Determining whether a security interest is properly perfected by using a state’s online lien search may be leading you astray.
Perfecting a security interest in collateral establishes the priority of the secured party’s claim to such collateral, providing the perfected secured party with an interest in such collateral superior to the rights held by most subsequently perfected security creditors or judicial lien creditors. For most types of collateral owned by an entity, a security interest may be perfected by filing a financing statement describing the security interest with the secretary of state’s office in the state where such entity is formed. A financing statement is a form of public notice intended to inform others dealing with such borrower (referred to as a “debtor”) that the debtor has granted a security interest in its assets.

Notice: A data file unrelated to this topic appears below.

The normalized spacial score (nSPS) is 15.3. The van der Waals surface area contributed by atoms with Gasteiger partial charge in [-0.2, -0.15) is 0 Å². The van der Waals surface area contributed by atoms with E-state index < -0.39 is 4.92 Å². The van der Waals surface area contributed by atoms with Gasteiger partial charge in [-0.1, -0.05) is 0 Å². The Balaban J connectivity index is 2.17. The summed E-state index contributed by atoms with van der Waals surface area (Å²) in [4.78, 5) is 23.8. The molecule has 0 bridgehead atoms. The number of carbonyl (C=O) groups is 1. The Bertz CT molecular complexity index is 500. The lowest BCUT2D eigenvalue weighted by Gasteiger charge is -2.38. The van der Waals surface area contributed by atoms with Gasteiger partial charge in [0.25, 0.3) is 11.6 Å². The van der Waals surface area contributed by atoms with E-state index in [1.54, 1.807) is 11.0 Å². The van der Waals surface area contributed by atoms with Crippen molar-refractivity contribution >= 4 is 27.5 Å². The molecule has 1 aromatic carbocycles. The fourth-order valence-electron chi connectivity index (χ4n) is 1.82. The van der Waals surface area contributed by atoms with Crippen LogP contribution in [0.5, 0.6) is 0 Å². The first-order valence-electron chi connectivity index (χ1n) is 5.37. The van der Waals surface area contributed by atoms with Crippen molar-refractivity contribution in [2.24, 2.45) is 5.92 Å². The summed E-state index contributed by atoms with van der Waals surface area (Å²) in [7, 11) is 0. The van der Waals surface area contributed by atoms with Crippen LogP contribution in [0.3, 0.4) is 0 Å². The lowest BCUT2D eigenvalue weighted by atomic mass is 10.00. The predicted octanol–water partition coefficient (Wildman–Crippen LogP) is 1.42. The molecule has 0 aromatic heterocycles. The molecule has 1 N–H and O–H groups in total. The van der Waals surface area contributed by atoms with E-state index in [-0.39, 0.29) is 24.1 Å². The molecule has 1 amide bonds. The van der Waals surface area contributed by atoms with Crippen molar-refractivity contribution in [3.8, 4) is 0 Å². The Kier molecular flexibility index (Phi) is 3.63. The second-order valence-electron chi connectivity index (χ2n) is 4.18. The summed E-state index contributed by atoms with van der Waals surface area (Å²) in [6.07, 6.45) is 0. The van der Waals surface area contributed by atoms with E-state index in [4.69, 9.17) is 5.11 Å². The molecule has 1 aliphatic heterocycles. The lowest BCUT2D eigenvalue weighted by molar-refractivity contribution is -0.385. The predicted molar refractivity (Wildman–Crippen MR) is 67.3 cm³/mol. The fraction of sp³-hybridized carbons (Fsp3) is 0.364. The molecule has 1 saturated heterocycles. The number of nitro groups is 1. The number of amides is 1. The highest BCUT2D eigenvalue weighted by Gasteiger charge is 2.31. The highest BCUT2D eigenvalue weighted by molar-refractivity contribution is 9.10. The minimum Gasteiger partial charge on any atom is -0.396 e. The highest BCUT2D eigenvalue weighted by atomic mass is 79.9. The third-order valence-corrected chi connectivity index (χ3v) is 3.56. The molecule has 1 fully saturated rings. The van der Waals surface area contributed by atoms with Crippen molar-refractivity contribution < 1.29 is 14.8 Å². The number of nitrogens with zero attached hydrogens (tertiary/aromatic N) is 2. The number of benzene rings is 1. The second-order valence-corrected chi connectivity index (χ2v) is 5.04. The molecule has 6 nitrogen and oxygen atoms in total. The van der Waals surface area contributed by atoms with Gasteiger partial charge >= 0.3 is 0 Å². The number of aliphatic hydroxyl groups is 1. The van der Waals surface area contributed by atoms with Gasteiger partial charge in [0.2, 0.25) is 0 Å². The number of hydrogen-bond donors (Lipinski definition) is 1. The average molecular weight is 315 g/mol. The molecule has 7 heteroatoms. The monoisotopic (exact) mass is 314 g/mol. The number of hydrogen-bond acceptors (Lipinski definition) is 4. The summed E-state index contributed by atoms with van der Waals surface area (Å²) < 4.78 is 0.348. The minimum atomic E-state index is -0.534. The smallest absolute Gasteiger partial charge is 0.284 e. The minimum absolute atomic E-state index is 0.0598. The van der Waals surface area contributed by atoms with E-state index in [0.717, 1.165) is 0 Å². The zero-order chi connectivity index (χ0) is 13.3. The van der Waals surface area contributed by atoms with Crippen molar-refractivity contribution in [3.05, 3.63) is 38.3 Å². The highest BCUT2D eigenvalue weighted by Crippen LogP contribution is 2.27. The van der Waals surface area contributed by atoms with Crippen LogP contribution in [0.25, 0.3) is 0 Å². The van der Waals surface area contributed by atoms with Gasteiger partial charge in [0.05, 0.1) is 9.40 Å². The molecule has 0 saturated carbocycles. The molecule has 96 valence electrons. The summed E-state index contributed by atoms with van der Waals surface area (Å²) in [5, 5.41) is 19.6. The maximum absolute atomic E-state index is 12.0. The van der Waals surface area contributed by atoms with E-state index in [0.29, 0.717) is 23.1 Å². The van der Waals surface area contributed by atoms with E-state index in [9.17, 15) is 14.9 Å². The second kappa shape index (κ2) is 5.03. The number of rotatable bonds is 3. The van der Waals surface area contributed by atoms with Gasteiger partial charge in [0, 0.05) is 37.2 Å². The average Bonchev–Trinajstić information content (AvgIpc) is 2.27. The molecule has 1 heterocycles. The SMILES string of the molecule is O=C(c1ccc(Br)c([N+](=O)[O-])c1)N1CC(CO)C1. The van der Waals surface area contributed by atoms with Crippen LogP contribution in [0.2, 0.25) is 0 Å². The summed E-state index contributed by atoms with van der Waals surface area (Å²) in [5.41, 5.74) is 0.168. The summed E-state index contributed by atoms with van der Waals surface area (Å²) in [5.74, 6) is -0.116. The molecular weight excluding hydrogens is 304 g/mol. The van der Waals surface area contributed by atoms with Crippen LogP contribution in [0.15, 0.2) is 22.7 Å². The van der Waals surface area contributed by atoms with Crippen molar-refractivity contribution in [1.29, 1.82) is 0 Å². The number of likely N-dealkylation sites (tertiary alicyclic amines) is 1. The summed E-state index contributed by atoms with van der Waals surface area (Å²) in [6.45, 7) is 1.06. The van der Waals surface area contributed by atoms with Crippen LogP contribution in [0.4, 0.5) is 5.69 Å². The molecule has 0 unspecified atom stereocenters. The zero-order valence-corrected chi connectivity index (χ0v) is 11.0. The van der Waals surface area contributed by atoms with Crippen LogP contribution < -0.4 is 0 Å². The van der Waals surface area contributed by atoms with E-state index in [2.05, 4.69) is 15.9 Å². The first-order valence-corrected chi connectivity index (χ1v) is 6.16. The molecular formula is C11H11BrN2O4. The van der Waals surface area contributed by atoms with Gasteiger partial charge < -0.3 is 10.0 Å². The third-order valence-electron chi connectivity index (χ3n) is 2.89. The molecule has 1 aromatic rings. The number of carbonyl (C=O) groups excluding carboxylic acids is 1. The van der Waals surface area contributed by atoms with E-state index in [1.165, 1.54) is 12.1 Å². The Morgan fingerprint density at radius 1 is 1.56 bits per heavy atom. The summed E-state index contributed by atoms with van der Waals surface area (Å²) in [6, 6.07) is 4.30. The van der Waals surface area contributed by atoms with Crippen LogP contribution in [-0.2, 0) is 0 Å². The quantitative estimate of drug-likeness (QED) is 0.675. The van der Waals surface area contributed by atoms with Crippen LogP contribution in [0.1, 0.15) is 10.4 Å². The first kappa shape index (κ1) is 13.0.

The Uniform Commercial Code (“UCC”) dictates that a financing statement covering property owned by an entity debtor (as opposed to an individual) must identify the debtor by its exact legal name. Nonetheless, to alleviate the otherwise disastrous consequences of harmless errors or omissions in a financing statement, the law provides that financing statements are effective (even with errors) so long as they are not “seriously misleading.” Continue Reading